||This article includes a list of references, related reading or external links, but its sources remain unclear because it lacks inline citations. (February 2014)|
||This article may require cleanup to meet Wikipedia's quality standards. (September 2008)|
|Original author(s)||Danno Ferrin, Andres Almiray, James Williams|
|Initial release||September 10, 2008|
|Stable release||2.2.0 / March 1, 2015|
|Type||Rich Client Platform|
|License||Apache License 2.0|
Griffon is an open source rich client platform framework which uses the Groovy programming language (which is in turn based on the Java platform). Griffon is intended to be a high-productivity framework by rewarding use of the Model-View-Controller paradigm, providing a stand-alone development environment and hiding much of the configuration detail from the developer. A significant portion of the build environment is directly derived from the Grails codebase and hence follows many of its conventions.
The first release is the fruit of the effort by the Groovy Swing team and an attempt to take the best of rapid application development, as indicated by its Grails-like structure, the agility of Groovy, and the availability of components for Swing.
Griffon aims to reduce the typical confusion that occurs with traditional Swing development. Due to the MVC structure of Griffon, developers never have to go searching for files or be confused on how to start a new project. Everything begins with:
griffon create-app <APP_NAME>
The generated project follows this structure:
%PROJECT_HOME% + griffon-app + conf ---> location of configuration artifacts like builder configuration + keys ---> keys for code signing + webstart ---> webstart and applet config + controllers ---> location of controller classes + i18n ---> location of message bundles for i18n + lifecycle ---> location of lifecycle scripts + models ---> location of model classes + resources ---> location of non code resources (images, etc) + views ---> location of view classes + lib + scripts ---> scripts + src + main ---> optional; location for Groovy and Java source files (of types other than those in griffon-app/*)
The builder infrastructure enables seamless integration of different widget libraries such as Swing, JIDE, and SwingX.
Griffon’s built-in scripts include targets for desktop, webstart, and applets. The baseline requirement is Java 5 or higher.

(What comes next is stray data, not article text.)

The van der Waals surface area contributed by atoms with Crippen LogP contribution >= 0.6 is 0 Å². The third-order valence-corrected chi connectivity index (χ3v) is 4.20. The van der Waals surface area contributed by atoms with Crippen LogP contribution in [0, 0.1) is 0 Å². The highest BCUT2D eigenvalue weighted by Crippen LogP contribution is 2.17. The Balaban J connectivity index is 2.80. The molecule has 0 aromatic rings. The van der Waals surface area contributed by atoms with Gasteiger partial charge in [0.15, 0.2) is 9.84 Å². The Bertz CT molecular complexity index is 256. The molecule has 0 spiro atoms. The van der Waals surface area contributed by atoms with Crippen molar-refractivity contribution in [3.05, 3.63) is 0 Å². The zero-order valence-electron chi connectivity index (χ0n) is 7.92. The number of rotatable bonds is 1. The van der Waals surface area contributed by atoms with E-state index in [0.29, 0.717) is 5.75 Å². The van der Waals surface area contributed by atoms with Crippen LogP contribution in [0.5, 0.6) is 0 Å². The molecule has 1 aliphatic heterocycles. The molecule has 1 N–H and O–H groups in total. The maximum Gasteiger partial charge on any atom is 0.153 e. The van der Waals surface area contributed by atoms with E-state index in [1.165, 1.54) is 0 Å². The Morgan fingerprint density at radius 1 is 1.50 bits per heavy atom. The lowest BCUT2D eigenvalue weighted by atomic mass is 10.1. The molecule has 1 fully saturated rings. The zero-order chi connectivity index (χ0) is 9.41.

In the first release, three sample applications are included :
- Greet, a Groovy Twitter client featured in the JavaOne 2009 Script Bowl,
- FontPicker, an application to view the available fonts on one's machine,
- SwingPad, a lightweight designer application for Griffon user interfaces.
Griffon can be extended with the use of plugins. Plugins provide run-time access to testing libraries such as Easyb and FEST, and all widget libraries besides core Swing are provided as plugins. The plugin system allows for a wide range of additions, for example
- Polyglot Programming with Clojure, Scala, JavaFX and Erlang.
- Additional UI toolkits - SWT, JavaFX, Pivot, GTK
- SQL and NoSQL datastores like Berkleydb, CouchDB, Db4O, Neo4j, NeoDatis, Memcached and Riak.
- 2D and 3D games using popular Java libraries like jME (JMonkeyEngine), LWJGL, Slick2D, JOGL and Processing.
Features that would eventually become integral parts of Griffon (UI builders) were featured in these books:
- Groovy In Action (published by Manning)
- Beginning Groovy and Grails
Books that cover Griffon:
- Griffon In Action (published by Manning)
- Beginning Groovy, Grails and Griffon
- GroovyMag for Groovy and Grails developers
- Article by Guillaume Laforge (Project Lead of the Groovy Language) : Griffon shows its claws: Grails-like rich Swing client framework released
- Articles by the Griffon team : Griffon and Greet: Starting to get Groovy Revisiting the hidden threading rule, Griffon takes flight, Awakening the Griffon
- Article by a technical writer in the NetBeans Docs team at Sun Microsystems: Notes on Converting NetBeans Grails Support to NetBeans Griffon Support, The 5 Best Things About Griffon , Griffon: Identifying the Dark Underbelly of Java